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Bulletin Editor
John Fuller
Club Information
Welcome to Rotary E-Club of the Caribbean, 7020!
E-Club of the Caribbean
Service Above Self
We meet Saturdays at 9:00 AM
Online, Atlantic Standard Time
https://zoom.us/j/602689205
St. Thomas, USVI  00802
US Virgin Islands
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District Site
 
VenueMap
Venue Map
Executives & Directors
President
 
President Elect
 
Immediate Past President
 
Secretary
 
Treasurer
 
Strategic and Visioning, Chair
 
Rotary Foundation, Chair
 
Club Administration
 
Sergeant-at-Arms
 
Upcoming Events
Guest Speaker Heather Geluk
On-Line
Nov 14, 2015
9:00 AM – 10:00 AM
 
Club Training by Club Trainers
On-Line
Nov 21, 2015
9:00 AM – 10:00 AM
 
Guest Speaker - Lindsey Cancino [DRFC, District 70
On-Line
Nov 28, 2015
9:00 AM – 10:00 AM
 
RI President Ravi visits Bahamas
Dec 04, 2015 7:00 AM –
Dec 06, 2015 11:00 PM
 
Board Meeting
On-Line
Dec 12, 2015
9:00 AM – 10:00 AM
 
Club Training by Club Trainers
On-Line
Dec 19, 2015
9:00 AM – 10:00 AM
 
Birthdays & Anniversaries
Member Birthdays
Denise West
December 18
 
Join Date
Keturah de Weever
November 9, 2005
10 years
 
Pabs Amoury
December 2, 2012
3 years
 
H. Wein Dimetros
December 27, 2012
3 years
 
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President's Message
Camille Seaton
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Dear fellow Rotarians and Guests,
 
“Ask anyone who has been touched by The Rotary Foundation what it is and every answer will be different. Ask anyone who has been touched by The Rotary Foundation just how important it is, and every answer will be identical.”
 
The Rotary Foundation was born as an endowment fund in 1917, the brainchild of RI President Arch C. Klumph. It was reborn 12 years later in the form we know today, The Rotary Foundation of Rotary international. However, it wouldn’t be until after the passing of Paul P. Harris in 1947 that TRF would reach the financial health and world importance that it enjoys today. Technically speaking, it is a not-for-profit corporation that supports the efforts of Rotary International to achieve world understanding and peace through international humanitarian, educational, and cultural exchange programs. It is supported solely by voluntary contributions from Rotarians and friends of the Foundation who share its vision of a better world.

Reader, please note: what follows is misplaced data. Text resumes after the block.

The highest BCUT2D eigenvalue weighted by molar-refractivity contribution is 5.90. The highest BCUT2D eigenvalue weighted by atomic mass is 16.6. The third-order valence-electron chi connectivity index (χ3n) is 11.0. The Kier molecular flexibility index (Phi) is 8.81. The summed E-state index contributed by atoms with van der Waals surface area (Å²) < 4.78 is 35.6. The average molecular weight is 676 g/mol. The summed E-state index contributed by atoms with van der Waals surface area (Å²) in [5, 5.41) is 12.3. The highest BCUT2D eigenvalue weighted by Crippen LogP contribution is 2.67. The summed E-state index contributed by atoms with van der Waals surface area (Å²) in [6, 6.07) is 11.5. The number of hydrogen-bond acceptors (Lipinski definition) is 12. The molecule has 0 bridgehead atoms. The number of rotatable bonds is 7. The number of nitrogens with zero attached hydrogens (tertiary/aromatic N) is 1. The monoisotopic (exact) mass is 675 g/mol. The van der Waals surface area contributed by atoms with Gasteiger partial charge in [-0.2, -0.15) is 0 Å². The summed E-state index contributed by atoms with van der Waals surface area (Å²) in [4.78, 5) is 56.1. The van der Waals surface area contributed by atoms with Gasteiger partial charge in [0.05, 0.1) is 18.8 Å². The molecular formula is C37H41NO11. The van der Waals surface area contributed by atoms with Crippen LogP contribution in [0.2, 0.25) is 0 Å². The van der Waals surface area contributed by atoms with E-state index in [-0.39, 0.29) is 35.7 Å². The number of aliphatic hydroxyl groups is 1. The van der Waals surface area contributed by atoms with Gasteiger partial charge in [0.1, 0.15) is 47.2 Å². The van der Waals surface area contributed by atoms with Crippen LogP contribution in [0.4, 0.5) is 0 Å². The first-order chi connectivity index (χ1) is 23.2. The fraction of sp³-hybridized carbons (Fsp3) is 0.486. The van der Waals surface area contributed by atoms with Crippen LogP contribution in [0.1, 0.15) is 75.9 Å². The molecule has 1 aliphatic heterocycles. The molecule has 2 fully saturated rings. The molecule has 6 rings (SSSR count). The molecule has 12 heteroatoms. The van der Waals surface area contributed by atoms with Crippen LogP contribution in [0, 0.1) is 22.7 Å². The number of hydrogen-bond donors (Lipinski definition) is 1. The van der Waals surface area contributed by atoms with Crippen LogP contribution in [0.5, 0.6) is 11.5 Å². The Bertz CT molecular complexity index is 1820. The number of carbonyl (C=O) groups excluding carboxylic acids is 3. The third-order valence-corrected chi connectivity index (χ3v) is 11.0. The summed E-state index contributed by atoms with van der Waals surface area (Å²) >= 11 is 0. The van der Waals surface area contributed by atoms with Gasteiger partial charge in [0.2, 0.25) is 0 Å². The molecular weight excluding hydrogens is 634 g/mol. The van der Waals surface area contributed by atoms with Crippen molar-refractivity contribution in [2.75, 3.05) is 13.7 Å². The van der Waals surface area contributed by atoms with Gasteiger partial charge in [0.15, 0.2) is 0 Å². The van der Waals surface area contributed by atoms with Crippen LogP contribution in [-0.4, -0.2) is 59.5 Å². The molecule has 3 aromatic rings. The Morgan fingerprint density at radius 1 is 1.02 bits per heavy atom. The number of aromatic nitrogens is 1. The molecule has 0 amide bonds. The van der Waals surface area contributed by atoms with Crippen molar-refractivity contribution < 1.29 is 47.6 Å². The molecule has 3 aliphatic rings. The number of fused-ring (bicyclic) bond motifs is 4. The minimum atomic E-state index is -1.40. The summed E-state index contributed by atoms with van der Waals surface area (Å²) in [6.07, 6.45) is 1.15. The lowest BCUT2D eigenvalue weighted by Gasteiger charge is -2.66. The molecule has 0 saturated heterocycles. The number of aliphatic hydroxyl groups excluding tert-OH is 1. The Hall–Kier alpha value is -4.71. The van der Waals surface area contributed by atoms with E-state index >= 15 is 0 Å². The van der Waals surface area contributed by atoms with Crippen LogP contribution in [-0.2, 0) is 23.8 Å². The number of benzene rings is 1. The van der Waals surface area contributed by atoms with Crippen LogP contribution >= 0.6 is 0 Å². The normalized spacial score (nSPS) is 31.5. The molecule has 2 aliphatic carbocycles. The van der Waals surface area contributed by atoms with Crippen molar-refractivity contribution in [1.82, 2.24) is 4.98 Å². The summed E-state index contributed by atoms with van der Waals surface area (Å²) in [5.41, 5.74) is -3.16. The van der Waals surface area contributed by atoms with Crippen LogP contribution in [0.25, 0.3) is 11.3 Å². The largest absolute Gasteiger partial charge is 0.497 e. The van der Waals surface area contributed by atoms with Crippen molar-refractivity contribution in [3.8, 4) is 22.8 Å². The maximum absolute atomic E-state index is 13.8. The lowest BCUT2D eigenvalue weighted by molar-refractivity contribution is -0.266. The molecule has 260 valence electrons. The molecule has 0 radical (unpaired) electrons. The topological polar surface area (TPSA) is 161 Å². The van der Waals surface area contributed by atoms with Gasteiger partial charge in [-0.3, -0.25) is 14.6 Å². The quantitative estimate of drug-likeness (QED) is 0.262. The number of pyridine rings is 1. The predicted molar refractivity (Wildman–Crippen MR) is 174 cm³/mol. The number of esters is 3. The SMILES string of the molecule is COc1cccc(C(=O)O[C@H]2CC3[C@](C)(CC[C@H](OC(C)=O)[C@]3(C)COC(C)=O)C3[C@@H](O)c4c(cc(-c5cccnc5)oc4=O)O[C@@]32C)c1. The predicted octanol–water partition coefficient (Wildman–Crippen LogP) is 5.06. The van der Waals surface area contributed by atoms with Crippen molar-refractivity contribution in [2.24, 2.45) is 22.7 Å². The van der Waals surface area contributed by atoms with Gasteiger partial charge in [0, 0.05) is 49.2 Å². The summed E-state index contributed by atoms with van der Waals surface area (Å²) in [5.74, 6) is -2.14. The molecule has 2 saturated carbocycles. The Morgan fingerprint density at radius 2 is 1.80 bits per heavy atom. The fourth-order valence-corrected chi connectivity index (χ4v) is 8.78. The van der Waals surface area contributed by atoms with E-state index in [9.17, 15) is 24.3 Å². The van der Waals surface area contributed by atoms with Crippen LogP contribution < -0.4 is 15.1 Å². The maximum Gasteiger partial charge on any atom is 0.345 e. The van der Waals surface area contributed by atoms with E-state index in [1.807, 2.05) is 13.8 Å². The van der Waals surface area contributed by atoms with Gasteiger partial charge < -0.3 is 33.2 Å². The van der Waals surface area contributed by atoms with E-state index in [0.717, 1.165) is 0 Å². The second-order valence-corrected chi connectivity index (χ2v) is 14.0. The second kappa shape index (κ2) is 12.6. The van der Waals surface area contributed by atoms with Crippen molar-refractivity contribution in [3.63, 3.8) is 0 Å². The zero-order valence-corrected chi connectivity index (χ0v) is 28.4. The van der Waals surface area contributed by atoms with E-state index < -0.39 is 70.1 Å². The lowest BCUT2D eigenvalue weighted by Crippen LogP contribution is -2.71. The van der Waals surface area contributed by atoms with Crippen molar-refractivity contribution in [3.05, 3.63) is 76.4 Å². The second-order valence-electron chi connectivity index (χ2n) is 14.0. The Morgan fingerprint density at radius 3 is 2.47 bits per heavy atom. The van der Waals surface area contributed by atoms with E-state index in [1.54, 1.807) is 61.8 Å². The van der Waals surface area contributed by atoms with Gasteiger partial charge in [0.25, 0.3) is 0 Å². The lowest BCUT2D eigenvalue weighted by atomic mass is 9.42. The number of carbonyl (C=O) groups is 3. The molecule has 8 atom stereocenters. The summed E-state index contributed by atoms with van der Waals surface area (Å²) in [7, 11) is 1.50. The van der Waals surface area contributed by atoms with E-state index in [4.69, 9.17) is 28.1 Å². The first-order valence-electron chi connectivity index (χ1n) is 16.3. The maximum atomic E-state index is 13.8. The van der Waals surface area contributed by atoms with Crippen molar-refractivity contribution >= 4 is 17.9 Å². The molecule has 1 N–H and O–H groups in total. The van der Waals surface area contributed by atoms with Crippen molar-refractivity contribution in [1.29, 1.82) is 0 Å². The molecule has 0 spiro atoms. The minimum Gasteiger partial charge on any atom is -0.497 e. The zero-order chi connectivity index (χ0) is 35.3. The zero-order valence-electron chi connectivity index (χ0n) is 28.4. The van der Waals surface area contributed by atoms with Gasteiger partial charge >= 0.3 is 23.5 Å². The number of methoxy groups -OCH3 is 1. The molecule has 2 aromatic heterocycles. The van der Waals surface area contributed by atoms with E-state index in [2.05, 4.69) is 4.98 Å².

Its expenses are borne solely by the interest earned on its contributions over a three year period. As an endowment fund for Rotary "to do good in the world," its initial contribution was US $26.50 in 1918. When it became The Rotary Foundation in 1928, it had a value of US $5,739.07. In the most recent year that we have complete figures, the Foundation had more than US $73 million contributed in 2000-01. But, that's not what The Rotary Foundation is all about. Its event-filled 85 years has been a story of Rotarians learning the value of service to humanity, and the citizens of the earth benefiting from that service.
 
The Humanitarian Programs of the foundation help fuel international Rotary projects to improve the quality of life, providing health care, clean water, food, education, and other essential needs primarily in the developing world.
 
A major Humanitarian Program is PolioPlus, which seeks to eradicate the polio virus worldwide. Through its Educational Programs, the Foundation provides funding for students to study abroad each year. Grants are also awarded to university teachers to teach in developing countries and for exchanges of business and professional people. Even its former participants in the Foundation's programs can continue their affiliation with Rotary as Foundation Alumni.
 
Rotary Foundation Mission:                        The mission of the Rotary Foundation is to enable Rotarians to advance world understanding, goodwill and peace through the improvement of health, the support of education and the alleviation of poverty.
 
Rotary Foundation Motto:                           Doing Good in the world
 
You are all invited to join us on the following Saturday mornings:
 
November 14 – Heather Geluk
November 21 – Club Training by John Fuller
November 28 – DRFC Lindsey Cancino
 
Image result for Rotary i am a proud donor
Stories
The program on Wednesday this week was a video is a talk showcasing Nick Vujicic – and we were all inspired. 
 
Nick Vujicic was born in Australia to a Serbian immigrant family, with a rare disorder characterized by the absence of all four limbs. Most of his childhood he struggled with depression, and after a suicide attempt he decided to concentrate on what he did have instead on what he didn't. He realized that his life story inspires many people.